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Beer and Your Genes: A Brew for Cancer?

April 7, 2011

(Ivanhoe Newswire) — A big beer belly isn’t the only concern for heavy beer drinkers. People who drink a significant amount of beer and have a specific genetic variant in the cluster of three genes that metabolize alcohol have a significantly higher risk of developing non-cardiac gastric cancer, according to a new study.

Study results also showed that the same risk is also elevated (but not as significantly) for heavy beer drinkers who do not have the variant.

“This is a classic gene-environment interaction,” Eric Duell, Ph.D., senior epidemiologist in the Cancer Epidemiology Research Program at the Catalan Institute of Oncology in Barcelona, Spain was quoted as saying. “Having both of these risks — heavy beer consumption and rs1230025 — appears to be worse in terms of gastric cancer risk than having just one or neither.”

Gastric cancer is the second leading cause of cancer death worldwide, but because some countries, such as the United States, have much lower rates of gastric cancer than others, Duell believes this disease has a stronger environmental component than a genetic component.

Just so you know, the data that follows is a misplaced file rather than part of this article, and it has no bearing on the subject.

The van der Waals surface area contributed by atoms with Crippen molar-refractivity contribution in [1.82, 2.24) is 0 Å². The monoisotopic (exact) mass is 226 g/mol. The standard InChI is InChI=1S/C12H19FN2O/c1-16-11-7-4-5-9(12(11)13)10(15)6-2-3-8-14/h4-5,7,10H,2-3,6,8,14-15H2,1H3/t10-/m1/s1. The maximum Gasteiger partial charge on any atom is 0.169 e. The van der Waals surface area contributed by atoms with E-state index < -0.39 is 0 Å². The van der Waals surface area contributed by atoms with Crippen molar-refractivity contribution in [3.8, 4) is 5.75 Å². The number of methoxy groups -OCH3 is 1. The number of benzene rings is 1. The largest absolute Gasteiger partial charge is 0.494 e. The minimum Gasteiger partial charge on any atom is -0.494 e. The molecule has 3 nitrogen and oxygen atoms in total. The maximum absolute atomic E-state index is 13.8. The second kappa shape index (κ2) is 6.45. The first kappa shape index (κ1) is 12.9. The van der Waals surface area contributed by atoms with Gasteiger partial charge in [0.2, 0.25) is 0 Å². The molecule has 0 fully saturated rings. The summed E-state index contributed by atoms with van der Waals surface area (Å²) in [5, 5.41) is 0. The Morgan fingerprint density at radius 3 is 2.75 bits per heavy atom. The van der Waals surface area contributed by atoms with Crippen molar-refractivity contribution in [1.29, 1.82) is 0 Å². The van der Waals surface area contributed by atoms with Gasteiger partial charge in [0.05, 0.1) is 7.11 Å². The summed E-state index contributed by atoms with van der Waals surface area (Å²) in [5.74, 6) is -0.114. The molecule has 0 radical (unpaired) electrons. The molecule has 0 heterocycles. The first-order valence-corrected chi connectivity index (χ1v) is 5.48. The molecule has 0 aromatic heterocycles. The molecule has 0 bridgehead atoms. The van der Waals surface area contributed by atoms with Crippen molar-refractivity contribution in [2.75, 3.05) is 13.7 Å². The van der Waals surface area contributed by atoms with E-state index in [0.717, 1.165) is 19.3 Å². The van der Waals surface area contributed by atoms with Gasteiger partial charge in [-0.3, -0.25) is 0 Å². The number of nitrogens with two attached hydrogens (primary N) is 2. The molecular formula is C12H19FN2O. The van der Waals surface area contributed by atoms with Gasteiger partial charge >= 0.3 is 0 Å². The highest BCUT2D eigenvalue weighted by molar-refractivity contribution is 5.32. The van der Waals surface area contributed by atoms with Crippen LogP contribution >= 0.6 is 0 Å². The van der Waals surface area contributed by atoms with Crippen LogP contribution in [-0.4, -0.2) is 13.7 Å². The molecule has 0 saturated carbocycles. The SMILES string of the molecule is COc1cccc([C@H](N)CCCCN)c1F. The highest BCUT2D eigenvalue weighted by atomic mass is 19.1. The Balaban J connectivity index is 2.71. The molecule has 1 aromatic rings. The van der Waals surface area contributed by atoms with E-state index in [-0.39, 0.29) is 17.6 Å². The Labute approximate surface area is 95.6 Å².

Duell and colleagues conducted a comprehensive analysis of alcohol consumption and gastric cancer risk in the more than 521,000 people aged 35 to 70 years old.

Results showed that drinking 30 grams of pure ethanol/alcohol or more a day from beer was linked to a 75-percent increased risk of developing gastric cancer. One 12-ounce beer contains about 13 grams of pure alcohol/ethanol. Wine and liquor were not associated with gastric cancer risk, Duell said.

The exact mechanism for how alcohol may cause gastric cancer is not known. However, Duell said there are compelling hypotheses involving the metabolite of alcohol (acetaldehyde, a toxic and carcinogenic compound) and nitrosamines such as N-nitrosodimethylamine (a known animal carcinogen that has been found in beer).

SOURCE: AACR 102nd Annual Meeting 2011, held in Orlando, FL from April 2-6, 2011




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